Salt Lake City
Salt Lake City's economy grew by 3.5 percent in 2013 as a highly skilled and bilingual workforce, as well as a low cost of doing business, attract employers. A stable base of government entities is located in the metro, while growing companies in the private sector include technology leaders eBay and Oracle Corp. These companies, along with Twitter Inc. and the National Security Agency, have located data centers in the Salt Lake City metro.
Tourism will remain a top employment generator over the coming years, as several world-class ski resorts, including Brighton, Park City, Alta and Snowbird, are less than an hour drive from the airport. In addition, Salt Lake City can host numerous conventions and trade shows at meeting facilities, such as the 365,000-square-foot Salt Palace Convention Center and the Energy Solutions Arena.
Internally generated economic growth is robust, with a significant entrepreneurial element launching new technology and other businesses. Many of these companies are launched from research conducted at the University of Utah and Brigham Young University. Population-serving industries, such as the education and healthcare segment, and the trade, transportation and utilities sector, will continue to grow alongside strong population gains.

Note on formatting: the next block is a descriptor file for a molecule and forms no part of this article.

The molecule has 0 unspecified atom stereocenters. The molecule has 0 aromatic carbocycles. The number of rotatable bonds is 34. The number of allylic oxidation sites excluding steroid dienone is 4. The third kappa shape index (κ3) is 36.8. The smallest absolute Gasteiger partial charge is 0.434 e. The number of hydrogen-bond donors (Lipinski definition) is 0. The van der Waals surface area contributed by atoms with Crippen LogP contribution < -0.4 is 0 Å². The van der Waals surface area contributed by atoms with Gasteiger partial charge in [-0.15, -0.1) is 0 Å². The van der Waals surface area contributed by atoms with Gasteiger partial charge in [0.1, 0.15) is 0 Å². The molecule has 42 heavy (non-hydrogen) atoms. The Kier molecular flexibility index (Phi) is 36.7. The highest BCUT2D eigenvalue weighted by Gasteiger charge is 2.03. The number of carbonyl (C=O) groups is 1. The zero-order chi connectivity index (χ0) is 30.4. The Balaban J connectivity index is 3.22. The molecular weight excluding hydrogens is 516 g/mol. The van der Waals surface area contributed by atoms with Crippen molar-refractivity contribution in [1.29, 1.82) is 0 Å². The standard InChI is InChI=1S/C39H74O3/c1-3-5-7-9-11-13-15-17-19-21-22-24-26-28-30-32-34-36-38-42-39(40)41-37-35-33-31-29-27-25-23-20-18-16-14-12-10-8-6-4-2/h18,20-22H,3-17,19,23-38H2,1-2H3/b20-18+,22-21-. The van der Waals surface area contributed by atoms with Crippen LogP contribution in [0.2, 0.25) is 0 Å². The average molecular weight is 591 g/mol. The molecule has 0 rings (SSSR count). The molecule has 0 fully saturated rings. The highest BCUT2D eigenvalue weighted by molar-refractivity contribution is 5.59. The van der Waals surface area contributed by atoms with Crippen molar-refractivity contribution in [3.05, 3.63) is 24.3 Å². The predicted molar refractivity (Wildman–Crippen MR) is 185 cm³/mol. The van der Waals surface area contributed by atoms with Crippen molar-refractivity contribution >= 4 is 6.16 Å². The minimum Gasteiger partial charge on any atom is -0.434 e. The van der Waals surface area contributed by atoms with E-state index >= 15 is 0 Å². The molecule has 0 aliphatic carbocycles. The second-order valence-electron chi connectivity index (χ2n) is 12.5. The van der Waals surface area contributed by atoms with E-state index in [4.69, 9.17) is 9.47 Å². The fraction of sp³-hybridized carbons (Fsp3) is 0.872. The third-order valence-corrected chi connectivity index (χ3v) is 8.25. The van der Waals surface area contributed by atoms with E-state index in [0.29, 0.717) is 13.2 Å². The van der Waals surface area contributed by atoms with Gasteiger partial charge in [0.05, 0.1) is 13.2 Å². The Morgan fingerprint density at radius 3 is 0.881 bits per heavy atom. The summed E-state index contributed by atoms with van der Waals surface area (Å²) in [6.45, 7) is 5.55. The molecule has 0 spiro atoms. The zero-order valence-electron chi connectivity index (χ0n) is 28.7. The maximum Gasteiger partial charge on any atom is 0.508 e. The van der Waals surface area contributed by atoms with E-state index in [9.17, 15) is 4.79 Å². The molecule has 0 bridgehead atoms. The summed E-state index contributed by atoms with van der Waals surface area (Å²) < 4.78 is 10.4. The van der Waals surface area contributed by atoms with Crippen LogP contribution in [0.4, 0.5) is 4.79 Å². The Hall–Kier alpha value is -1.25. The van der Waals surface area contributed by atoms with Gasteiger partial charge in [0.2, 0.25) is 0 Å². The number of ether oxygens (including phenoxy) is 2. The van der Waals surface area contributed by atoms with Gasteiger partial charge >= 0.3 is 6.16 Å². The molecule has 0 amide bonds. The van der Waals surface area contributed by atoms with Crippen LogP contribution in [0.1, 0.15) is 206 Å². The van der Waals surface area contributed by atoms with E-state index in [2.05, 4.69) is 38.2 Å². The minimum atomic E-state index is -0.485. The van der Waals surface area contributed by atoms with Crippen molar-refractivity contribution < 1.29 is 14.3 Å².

The Salt Lake City metro is situated in the Great Salt Lake Valley in northern Utah. The region is hemmed in by the Great Salt Lake to the northwest, the Wasatch Range to the east and the Oquirrh Mountains to the west. The Salt Lake City, Provo-Orem and Ogden-Clearfield metros together comprise the Wasatch Front.
The Salt Lake City metro has nearly 1.2 million people in three counties: Salt Lake, Tooele and Summit. More than 90 percent of the population lives in Salt Lake County. Salt Lake City is the largest city, with 191,500 inhabitants. The highest percentage of population growth continues to center on the suburban areas such as West Jordan while the entire metro is expected to grow 1.1 percent annually over the next five years.